With the waves gently breaking on the beach, the sun setting over a majestic ocean, and the soft swaying motion of the sea, it’s easy to understand why surfing is such a popular pastime. While other sports get competitive quickly, may involve other people, or contribute to injury, surfing is a sport where it’s only you and the ocean – and this is exactly why it speaks to people on a level some describe as spiritual.
Until you get out there and experience what it’s like to contend with the waves, there simply is just no describing the feeling that comes with catching your first set. So if you’re looking to get into the sport, here are some of the best places to get your feet wet.
1. Byron Bay, Australia
Once a sleepy dairy town, this bustling surf town has developed into something of legend in surfing culture. Known to have waves to suit a variety of skill levels, from beginner to expert, Byron Bay, Australia has all the necessary infrastructure to safely and comfortably promote the sport to anyone who may be interested.
From equipment shops to surfing schools and even little cafes to watch the waves break, Byron Bay has got it all. To start out, head over to Watego Bay and catch the beach breaks – they’re easier to ride than the longer, more powerful point breaks.
Read about Surf Events in Australia
2. Surfer’s Point, Barbados
Though the West Indies aren’t famous for their surfing breaks, a great time can still be found if you know where to look. Surfer’s Point in Barbados is one such spot. Located in Barbados’ southern coast, Surfer’s Point is a more sheltered break and becomes an idyllic spot to learn how to surf.
The tropical weather means no wetsuit required, the clear blue-green water points out the conch shells inching along below you, and the weather is just about perfect year-round. Not a bad way to spend your days learning how to walk on water, no?
Read more: Barbados Top 10 Things to Do
3. Waikiki, Hawaii
Where better to learn how to surf than the island upon which it was created? In Waikiki on Oahu’s south shore, there’s no shortage of surfing schools, resorts, and long rolling gentle waves. It was here that Duke Kahanamoku, later dubbed the “Father of Surfing,” first wowed the tourists with his famous wave riding technique. The beach has now become a favorite spot for novice surfers and experts alike.
Read more: Waikiki on Honolulu
4. Muizenberg Corner, South Africa
Also known as Surfer’s Corner, Muizenberg in Cape Town, South Africa has one of the longest and gentlest beach breaks in the world. Here you can learn how to “pop up” amongst soft crumbly sand, a beautiful landscape backdrop and live African music playing from the beach. An additional plus: if you get tired of riding the waves, there’s 20 kilometers of white sandy beach just waiting for your blanket and picnic basket.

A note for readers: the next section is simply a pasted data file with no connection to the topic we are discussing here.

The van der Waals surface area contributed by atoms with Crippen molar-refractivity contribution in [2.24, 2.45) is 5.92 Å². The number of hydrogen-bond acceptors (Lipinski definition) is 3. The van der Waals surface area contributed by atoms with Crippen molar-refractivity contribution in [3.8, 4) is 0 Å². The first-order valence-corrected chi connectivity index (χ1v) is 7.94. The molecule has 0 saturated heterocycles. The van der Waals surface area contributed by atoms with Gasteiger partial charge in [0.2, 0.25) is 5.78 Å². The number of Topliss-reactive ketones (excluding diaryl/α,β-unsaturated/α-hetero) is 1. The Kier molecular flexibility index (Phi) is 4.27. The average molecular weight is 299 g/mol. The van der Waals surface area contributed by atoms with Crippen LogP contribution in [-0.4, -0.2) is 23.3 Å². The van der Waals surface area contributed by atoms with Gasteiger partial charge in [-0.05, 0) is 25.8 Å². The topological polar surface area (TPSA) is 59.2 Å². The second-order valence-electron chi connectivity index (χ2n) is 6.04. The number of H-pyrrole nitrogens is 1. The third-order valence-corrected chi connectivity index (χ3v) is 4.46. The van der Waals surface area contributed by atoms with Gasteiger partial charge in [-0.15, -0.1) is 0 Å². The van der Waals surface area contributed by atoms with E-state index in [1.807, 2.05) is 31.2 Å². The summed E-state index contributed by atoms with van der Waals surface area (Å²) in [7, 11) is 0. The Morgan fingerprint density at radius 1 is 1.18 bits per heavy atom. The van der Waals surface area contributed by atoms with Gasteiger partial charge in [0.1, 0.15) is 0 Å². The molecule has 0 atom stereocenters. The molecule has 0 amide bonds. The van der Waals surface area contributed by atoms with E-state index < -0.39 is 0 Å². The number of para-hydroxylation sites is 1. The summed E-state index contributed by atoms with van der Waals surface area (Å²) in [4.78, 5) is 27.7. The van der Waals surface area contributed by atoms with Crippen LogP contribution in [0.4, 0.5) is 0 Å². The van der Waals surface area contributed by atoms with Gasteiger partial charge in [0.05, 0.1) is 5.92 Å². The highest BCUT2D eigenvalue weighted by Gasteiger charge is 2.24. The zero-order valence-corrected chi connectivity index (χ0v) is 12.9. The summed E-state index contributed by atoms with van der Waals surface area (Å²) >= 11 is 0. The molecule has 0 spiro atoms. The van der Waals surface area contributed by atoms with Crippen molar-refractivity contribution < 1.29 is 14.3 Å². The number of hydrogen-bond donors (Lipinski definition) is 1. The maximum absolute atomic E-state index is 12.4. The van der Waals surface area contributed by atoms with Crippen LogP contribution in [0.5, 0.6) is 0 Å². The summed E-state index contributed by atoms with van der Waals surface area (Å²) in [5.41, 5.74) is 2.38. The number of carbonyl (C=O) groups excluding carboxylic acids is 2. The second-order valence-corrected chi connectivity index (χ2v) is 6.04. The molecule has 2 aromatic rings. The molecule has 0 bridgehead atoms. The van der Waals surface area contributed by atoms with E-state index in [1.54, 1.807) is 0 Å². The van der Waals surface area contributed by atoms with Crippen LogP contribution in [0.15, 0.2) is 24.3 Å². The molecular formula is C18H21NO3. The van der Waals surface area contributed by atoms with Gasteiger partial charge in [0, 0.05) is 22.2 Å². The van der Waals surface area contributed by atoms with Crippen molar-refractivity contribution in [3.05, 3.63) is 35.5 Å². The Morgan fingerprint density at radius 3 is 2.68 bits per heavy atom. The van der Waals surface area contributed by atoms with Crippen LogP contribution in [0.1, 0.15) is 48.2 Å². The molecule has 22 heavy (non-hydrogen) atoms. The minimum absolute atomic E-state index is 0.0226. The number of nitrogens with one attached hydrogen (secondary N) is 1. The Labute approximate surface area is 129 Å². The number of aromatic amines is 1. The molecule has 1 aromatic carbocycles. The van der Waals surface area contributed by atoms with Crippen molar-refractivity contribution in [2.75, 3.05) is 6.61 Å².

5. Cocoa Beach, Florida
Florida is something of an enigma when it comes to good surf. In some locations the waves are hardly classifiable as waves at all; the water is as brown and brackish as the coastal shelf is long. Still, blessed surfing spots are found here, and a precious gem they are.
Cocoa Beach has some nice friendly sub-tropical waves, warm water which negates the need for a wetsuit, and it just so happens to be the birthplace of surfing’s grand-master, Kelly Slater. As you might expect, there’s quite a surf crowd here.
6. Cowell’s Beach, Santa Cruz, California
Cowell’s Beach is a great cold water beginner spot. All the energy of the Northern California sea mellows out by the time it gets to the beach. This results in a long, gentle ride for those beginners. For the more advanced set, there’s the Lighthouse Point just up the way, and it’s here that you can watch and learn from those who have been at it longer than you.
Read about more things to do in California
7. San Onofre, California
San Onofre is a nice long beautiful beach, perfect for packing up the van and bringing the whole family to vacation and picnic. Though the water might be cold, the waves are long and ride-able and the vibe here is friendly. The best waves are found here in the winter months, but the water is warmer in the summer.
I leave it up to you to choose which you’d prefer. Look for a nice south swell and jump on in. You’ll be living the California surfing lifestyle in no time.
8. Lagos, Portugal
While Lagos isn’t generally well known for being a good surf spot, there are plenty of them in just a short drive from this seaside Portugal town. Arrifana is the name of the surf break you’re looking for. It’s a great spot for beginners, nestled in a rocky cove with pellucid blue waters and long rolling breaks. Definitely worthy of the drive, even if you never get out of the car, the coastline here is stunning.
Read about more things to do in Portugal
9. Bundoran, Ireland
Bundoran is something of a new hot spot for surfers. Though the waters are cold, the west coast of Ireland boasts many a great surf spots, for all levels of surfer, and a relatively new surfing culture is sprouting up there.
Didn’t think you’d be hitting the beach while in Ireland? Think again. There are several surfing schools to choose from in the area, and the swells vary from large to minute, giving you the best of all worlds.
Read about more things to do in Ireland
10. Hossegor, Aquitane, France
This little corner of southwest France is the longest uninterrupted stretch of sandy beach in all of Europe. In addition, the energy coming from the Atlantic is built up and released by the Gouf (a deepwater canyon) which reliable serves the area with consistent surf.
Hossegeor is the name of the town along this stretch of beach, and is a pretty nice sleepy surf town to boot. It is a great stop, particularly in June or September when the swell is good, the water its warmest, and the crowds are minimal.
Read about more things to do in France